My research on refugee camps and displacement settlements supports the assumption that the refugee camps of today are in fact the cities of tomorrow. Camps such as Dadaab, Kenya, are disingenuously considered temporary settlements, even as they persist for decades on infrastructures laid down under extreme duress with the intent to control crowds and to prevent fires and cholera. It is difficult to introduce civic spaces, neighborhoods, and the various subtleties of the good city on top of such a plan. Most importantly, it is difficult to forge an environmentally and economically sustainable place from such camps, the starting points of which are deforestation, fuel scavenging, erosion and large influxes of collective waste.


In Haiti, worker-volunteers with Nouvelle Vie prepare soil mix for rice sack gardens. [Photograph: Nouvelle Vie Haiti via Flickr]

To restore lands and create managed ecosytems, the United Nations has begun to experiment with the idea of camps as permaculture — a neologistic combination of permanent and agriculture that refers to a mutually sustained relationship among settlement, economy and ecology. In Zimbabwe, for example, at the Tongogara camp, 1,800 refugees farm cotton and indigenous and imported vegetables in labor-intensive plots of 1 to 3 hectares (2.5 to 7.5 acres) for their own consumption and profit. The UN uses the same strategies in both the camps and villages that neighbor disaster relief sites. The bio-engineering used to control erosion in the Beldangi-I refugee camp in Nepal, for example, came from a successful project in the adjoining village of Madhumalla, which was similarly effected by monsoon flooding. Subsequent UN-sponsored workshops brought together both local residents and refugees in their shared goal of land reclamation for commercial agro-forestry. [4] The permaculture camp and the permaculture village are, ideally, indistinguishable.

Haiti has already begun to act on the assumption that the camps will be permanent, but has not integrated their existence into the Action Plan. The controlled resettlement of citizens from the first camps within Port-au-Prince to planned settlements outside of the city — such as Corail Cesselesse — has begun. With its sturdier tents and proposed cabins, its graded gravel surface and latrines, that new camp for 7,000 is certainly an improvement; yet it stands on a remote plain with no trees and no potential for the agricultural future outlined by the government (purportedly dry, the land has turned out to be in a floodplain made more vulnerable by deforestation). Like more traditional UN Camps, Corail Cesselesse receives supplies from bases that are often an hour's drive away. [5]

Corail Cesselesse, Haiti: resettlement camp. [Photograph: Oxfam International via Flickr]

So questions arise as to why this particular site (larger in area than Manhattan), rather than a more fruitful landscape, has been claimed by eminent domain; and why this plan and planning process have been implemented on this site. Given the striking resonance between the permaculture camp and the Haitian Action Plan’s vision of small-scale decentralized agrarianism, why not use camps as incubators of that agrarian future before applying this radical socio-economic change across the nation? Why not transform sites of dislocation into test sites of new forms of enfranchisement? The productive contradiction of the refugee camps is that they are garnished land — and as such free to be re-imagined and re-staked. Here is an opportunity to test strategies of self-organization in agriculture, land management and settlement patterns, and to do so using the examples of the similar methodologies the UN has developed.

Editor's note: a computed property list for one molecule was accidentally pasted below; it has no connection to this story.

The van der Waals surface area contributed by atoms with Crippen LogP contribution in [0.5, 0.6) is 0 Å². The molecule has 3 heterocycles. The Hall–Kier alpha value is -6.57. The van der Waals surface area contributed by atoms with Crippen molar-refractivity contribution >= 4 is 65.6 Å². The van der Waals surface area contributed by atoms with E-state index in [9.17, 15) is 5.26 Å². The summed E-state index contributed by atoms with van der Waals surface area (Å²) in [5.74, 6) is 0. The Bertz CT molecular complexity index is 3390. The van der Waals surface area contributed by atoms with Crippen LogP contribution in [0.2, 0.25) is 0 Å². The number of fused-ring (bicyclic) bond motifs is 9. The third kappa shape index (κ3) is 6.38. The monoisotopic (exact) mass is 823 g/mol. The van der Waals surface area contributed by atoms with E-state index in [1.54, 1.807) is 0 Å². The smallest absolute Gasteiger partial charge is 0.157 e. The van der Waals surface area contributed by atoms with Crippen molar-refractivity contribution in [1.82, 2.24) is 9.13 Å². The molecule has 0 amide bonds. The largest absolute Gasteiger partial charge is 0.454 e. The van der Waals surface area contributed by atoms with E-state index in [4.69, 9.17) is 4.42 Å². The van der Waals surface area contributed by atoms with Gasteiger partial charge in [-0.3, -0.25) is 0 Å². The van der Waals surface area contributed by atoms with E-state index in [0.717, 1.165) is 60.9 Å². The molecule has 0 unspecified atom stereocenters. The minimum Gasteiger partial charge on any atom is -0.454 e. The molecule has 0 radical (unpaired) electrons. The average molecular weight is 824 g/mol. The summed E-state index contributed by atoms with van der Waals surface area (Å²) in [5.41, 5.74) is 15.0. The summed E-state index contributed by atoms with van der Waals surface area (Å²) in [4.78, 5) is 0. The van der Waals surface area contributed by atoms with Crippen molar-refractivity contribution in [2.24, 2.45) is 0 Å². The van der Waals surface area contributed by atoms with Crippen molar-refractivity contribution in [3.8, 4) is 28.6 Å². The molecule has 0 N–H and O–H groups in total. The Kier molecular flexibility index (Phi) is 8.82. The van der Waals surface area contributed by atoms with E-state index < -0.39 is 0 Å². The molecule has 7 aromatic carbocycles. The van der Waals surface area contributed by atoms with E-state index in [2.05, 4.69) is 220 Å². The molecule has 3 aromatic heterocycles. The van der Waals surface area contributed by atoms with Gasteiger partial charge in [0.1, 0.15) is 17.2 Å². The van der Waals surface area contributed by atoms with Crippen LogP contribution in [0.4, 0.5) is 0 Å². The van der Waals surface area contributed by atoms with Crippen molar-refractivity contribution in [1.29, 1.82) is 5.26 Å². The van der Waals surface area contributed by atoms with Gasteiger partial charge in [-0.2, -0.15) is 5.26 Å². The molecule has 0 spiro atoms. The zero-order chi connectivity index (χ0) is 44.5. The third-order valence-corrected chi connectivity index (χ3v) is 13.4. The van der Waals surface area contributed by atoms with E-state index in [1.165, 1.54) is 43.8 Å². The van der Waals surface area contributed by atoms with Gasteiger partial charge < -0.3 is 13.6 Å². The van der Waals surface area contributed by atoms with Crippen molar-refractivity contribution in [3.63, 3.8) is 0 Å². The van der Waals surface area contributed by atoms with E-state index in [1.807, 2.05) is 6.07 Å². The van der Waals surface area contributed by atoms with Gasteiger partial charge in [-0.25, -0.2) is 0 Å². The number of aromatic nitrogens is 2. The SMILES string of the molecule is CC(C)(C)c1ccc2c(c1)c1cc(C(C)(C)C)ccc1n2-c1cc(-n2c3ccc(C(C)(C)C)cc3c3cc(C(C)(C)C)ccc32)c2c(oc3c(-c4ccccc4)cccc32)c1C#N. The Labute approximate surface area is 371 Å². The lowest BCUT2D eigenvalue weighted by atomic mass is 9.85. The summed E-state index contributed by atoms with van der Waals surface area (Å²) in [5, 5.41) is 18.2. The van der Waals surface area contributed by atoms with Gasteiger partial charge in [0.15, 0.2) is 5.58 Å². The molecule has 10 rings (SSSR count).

If Haiti were to commit to permaculture settlement, it would find many willing experts scattered among its 10,000 uncoordinated NGOs; some of these experts — like Rodrigo Silva and Joe Jenkins, who work with the organization Give Love — are today literally stuck in the trenches of Port-au-Prince, dealing with the waste. Other potential activists include the Nouvelle Vie Youth Corps — a kind of permaculture peace corps. And in fact there are relevant organizations and projects that predate the quake, such as the eco-village of Sadhana Forest, in Anse-a-Pitre, which will host a summit this October, and the agro-forestry Project Racine, begun in 2007 by the International Association for Human Values.

What might permaculture in Haiti look like? That will depend upon the local terrain on which it is established and on the practices of the Haitians who live there. But the predominant geography of steep lands suggests that one sensible approach to agriculture and settlement would be agro-forestry, in which food crops, annuals and animals are raised in association with trees shrubs and woody perennials. Haitians tend to have small farms of about one hectare (2.5 acres), with few farms exceeding 12 hectares (30 acres); this suggests that such a surgical model of cultivation within reforestation is suitable to established methods. Perhaps the resettled Haitians will then prepare their bounty in collective kitchens, or serve it in a city of music set within a people’s orchard, and consume it in the midst of whatever verdant scene fills their needs and desires.

Notes

1. All references to Action Plan points are to The Government of the Republic of Haiti, Action Plan for National Recovery and Development of Haiti, March 2010.

2. Patrick Elie, Interview with Amy Goodman, Democracy Now!, July 12, 2010.